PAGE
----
Design-bid-build and “low bid” awards are the downfall of the Architecture, Engineering, Construction, Owner, and Operations sector. The method is antagonistic, wasteful, and typically delivers poor initial and ongoing results.
Focus upon CHANGE MANAGEMENT and building awareness relative to both COLLABORATIVE CONSTRUCTION DELIVERY METHODS AND LIFECYCLE, TOTAL COST OF OWNERSHIP MANAGMENT is the only thing that will “kick start” BIM.
Integrated Project Delivery (IPD) and Job Order Contracting (JOC) are both collaborative construction delivery methods that have been proven for decades, however, awareness remains low. IPD’s focus is upon major new construction, while JOC focuses upon the numerous renovation, repair, sustainability, and minor new construction projects so critical to efficient use of our current infrastructure.
The below diagram outlines the competencies, technologies, and process required for the lifecycle management of the built environment.
via http://www.4clicks.com – Premier cost estimating and efficient project delivery technology solutions for JOC, SABER, IDIQ, SATOC, MATOC, MACC, POCA, BOS, BOS… Featuring an exclusively enhanced 400,000+ line item RSMeans Cost database, document/contract/project management, and visual estimating / electronic quantity take-off, QTO.
By Peter Cholakis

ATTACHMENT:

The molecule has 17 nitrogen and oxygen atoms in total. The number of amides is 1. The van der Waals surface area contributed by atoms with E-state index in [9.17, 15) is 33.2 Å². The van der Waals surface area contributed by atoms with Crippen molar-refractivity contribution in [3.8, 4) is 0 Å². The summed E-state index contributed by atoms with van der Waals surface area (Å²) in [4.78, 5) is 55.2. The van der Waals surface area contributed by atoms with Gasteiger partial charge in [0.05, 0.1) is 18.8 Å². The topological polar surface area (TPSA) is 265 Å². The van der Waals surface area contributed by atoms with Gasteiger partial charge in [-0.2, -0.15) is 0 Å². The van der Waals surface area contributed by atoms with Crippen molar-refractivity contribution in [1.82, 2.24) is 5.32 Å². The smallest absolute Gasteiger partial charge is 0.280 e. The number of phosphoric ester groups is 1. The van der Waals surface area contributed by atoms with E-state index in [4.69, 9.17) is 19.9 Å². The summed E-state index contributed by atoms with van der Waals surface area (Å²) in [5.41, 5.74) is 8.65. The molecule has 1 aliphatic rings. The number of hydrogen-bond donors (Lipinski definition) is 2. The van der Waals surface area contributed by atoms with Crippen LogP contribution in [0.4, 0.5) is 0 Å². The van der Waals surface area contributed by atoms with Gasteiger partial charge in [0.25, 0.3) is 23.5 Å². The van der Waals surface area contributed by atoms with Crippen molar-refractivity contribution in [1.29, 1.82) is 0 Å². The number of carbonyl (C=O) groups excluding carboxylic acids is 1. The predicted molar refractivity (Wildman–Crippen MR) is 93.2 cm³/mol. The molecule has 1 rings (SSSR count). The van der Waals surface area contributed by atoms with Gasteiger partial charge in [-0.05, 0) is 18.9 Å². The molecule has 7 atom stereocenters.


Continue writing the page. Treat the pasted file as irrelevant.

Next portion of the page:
Published in the March 2013 issue of Today’s Facility Manager
Emergent disruptive technologies and construction delivery methods are altering both the culture and day-to-day practices of the construction, renovation, repair, and sustainability of the built environment. Meanwhile, a shifting economic and environmental landscape dictates significantly improved efficiencies relative to these facility related activities. This is especially important to any organization dependent upon its facilities and infrastructure to support and maintain its core mission.
The disruptive digital technologies of building information modeling (BIM) and cloud computing, combined with emergent collaborative construction delivery methods are poised to alter the status quo, ushering in increased levels of collaboration and transparency. A disruptive technology is one that alters the very fabric of a business process or way of life, displacing whatever previously stood in its place. BIM and cloud computing fit the profile of disruptive technologies, individually, and when combined these stand to create a tidal wave of change.